Premiering at this year’s Quinzaine des Réalisateurs, The Intruder by Leonardo Di Costanzo is a story of redemption taking place in Naples, a city plagued by the Camorra. Giovanna (Raffaella Giordano, choreographer and dancer) is a stand-up woman, especially on the ethical side. She is not only a sort of ‘missionary’ at the Masseria, a reception and volunteering centre in the outskirts of Naples, where the kids play and escape the temptation of the mob; she is also someone who pursues her beliefs in spite of everything. The problem is Maria (the newcomer Valentina Nannino). She is the intruder: a woman who takes shelter in a rundown guest house with his camorrist husband and their daughter. When the man is arrested, Maria insists on staying in the house. Despite her arrogant attitude, Giovanna is the only one who protects her: she sees in the woman another victim of the Camorra, one to be protected the equal of the kids. The director states: “What pleased me most, either they think my film is good or bad, is that the foreign press didn’t ask a single question about the Camorra or Naples. This makes me think that this story is universal.”
For the French, this might be the story of a banlieue…
This is something that belongs to their world as well as ours. To everybody’s. Everyone can adapt it to his own context. That’s a story where the barriers dividing the ‘good’ and the ‘bad’ fall down. Who is the bad one here? Maria maybe? Or the principal and the mothers who want her out? Naples is a very generous city and always shines even when bad things happen. I use the city, I exploit it because it allows me to tell human dramas; I try to make the most of its representational ability.
I guess that making a film with the Camorra is more difficult than making one on the Camorra. Nowadays, thanks to Gomorra, this a fashionable topic…
In order to understand certain phenomena, I’ve always thought that it’s better to stay by their side. That’s the approach I’ve always got also as a documentary filmmaker. I always try to look at Naples this way, as a human place where human dramas happen. I look for a modernity that could serve my narration.
Your characters live in difficult conditions and you put them in front of a drastic ethical choice. You might even be accused of sadism…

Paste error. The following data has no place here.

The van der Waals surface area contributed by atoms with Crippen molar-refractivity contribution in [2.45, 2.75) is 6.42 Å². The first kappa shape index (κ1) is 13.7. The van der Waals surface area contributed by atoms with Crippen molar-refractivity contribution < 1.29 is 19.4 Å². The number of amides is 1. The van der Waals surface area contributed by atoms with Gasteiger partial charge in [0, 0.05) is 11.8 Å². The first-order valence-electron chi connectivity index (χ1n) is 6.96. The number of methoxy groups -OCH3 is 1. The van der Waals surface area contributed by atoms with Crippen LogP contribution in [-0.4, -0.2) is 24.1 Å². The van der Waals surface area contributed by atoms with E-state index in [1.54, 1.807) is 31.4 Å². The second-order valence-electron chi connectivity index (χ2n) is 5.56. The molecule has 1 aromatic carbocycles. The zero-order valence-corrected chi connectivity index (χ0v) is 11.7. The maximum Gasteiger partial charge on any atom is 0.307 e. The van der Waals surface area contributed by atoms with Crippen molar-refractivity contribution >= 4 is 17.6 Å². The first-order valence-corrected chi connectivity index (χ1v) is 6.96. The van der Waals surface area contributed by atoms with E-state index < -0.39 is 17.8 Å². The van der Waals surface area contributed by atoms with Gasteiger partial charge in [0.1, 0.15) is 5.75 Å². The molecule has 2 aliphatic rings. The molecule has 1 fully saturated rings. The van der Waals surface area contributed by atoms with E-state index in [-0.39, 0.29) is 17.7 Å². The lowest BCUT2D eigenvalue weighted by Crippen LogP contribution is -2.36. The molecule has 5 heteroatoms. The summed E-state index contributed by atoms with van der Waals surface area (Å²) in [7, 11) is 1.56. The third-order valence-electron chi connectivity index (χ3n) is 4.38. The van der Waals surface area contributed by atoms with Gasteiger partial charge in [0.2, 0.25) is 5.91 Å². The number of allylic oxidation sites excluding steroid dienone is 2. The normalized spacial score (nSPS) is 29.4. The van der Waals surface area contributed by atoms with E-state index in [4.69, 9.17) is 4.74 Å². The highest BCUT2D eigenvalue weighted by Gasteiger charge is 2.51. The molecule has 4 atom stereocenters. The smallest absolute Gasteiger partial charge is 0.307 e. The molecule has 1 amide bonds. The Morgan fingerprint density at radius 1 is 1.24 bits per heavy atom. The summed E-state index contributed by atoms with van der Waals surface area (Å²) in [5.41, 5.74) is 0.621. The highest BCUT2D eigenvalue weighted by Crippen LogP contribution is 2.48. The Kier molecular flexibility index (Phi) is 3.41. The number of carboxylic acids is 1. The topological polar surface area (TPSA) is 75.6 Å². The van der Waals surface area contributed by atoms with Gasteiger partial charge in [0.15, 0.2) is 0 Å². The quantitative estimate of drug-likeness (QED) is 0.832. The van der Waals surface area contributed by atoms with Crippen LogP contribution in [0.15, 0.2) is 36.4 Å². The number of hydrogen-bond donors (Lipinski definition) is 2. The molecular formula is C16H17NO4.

I cannot but working on the limits. How far can we go with our hospitality? Who can we welcome? According to the people working in this field, this kind of choices belong to their everyday reality. They are constantly in contact with the world of the ‘bad guys’, who they try to recover or integrate. They can’t afford to have rigid viewpoints, they are not the police, the judiciary or the institutions. Here we have a problem which is typical of our time: the issue of inclusion.
It looks like a pessimist film. Is it like that for you?
I don’t know, I am still in the process of understanding what kind of film I made. To me what’s important is what happens during the journey, when someone who we perceive as dangerous enters in a group of people who is there ‘to do good’. Giovanna’s character is illuminating, she thinks that we have to go beyond the surface of our judgements. Maria doesn’t ask for help, she insists on getting it. That’s her language and she knows nothing about Giovanna. Nevertheless, Giovanna reserves her judgments. This is what often happens to this ‘modern heroes’ that choose to help the vulnerable and marginalized sectors of society, whereas social politics and institutions cannot arrive. They constantly experiment with the issue of coexistence, in Naples as well as in other places – cultural and geographical frontiers where limits are always shifting.
How much is fiction and how much is documentary in this film?
The reception centre doesn’t exist, it’s a just film set. The people I’ve worked with are not professional actors: they know that kind of experience very well but they are not playing themselves. In that case, I should’ve ask them to tell about themselves and I don’t feel I have the moral adequacy to do it. They play characters that are very close to their lives. However, everything is written, also the lines played by the kids. Here and there they’ve added something of their own, but improvisation was confined within clear limits that we discussed during the rehearsals. I belong to the old school that believes that the ethical point of view is that of the camera, so I tried to have just one. Much was entrusted to the bodies and the expressiveness of the actors.
It seems you are interested in the world of kids. Are you planning to deal with the topic again?
In The Interval kids were central in the story, here they are in the background. But as I said earlier, I still don’t know what kind of film I made. Likewise, at present, I still don’t know what I’ll do next.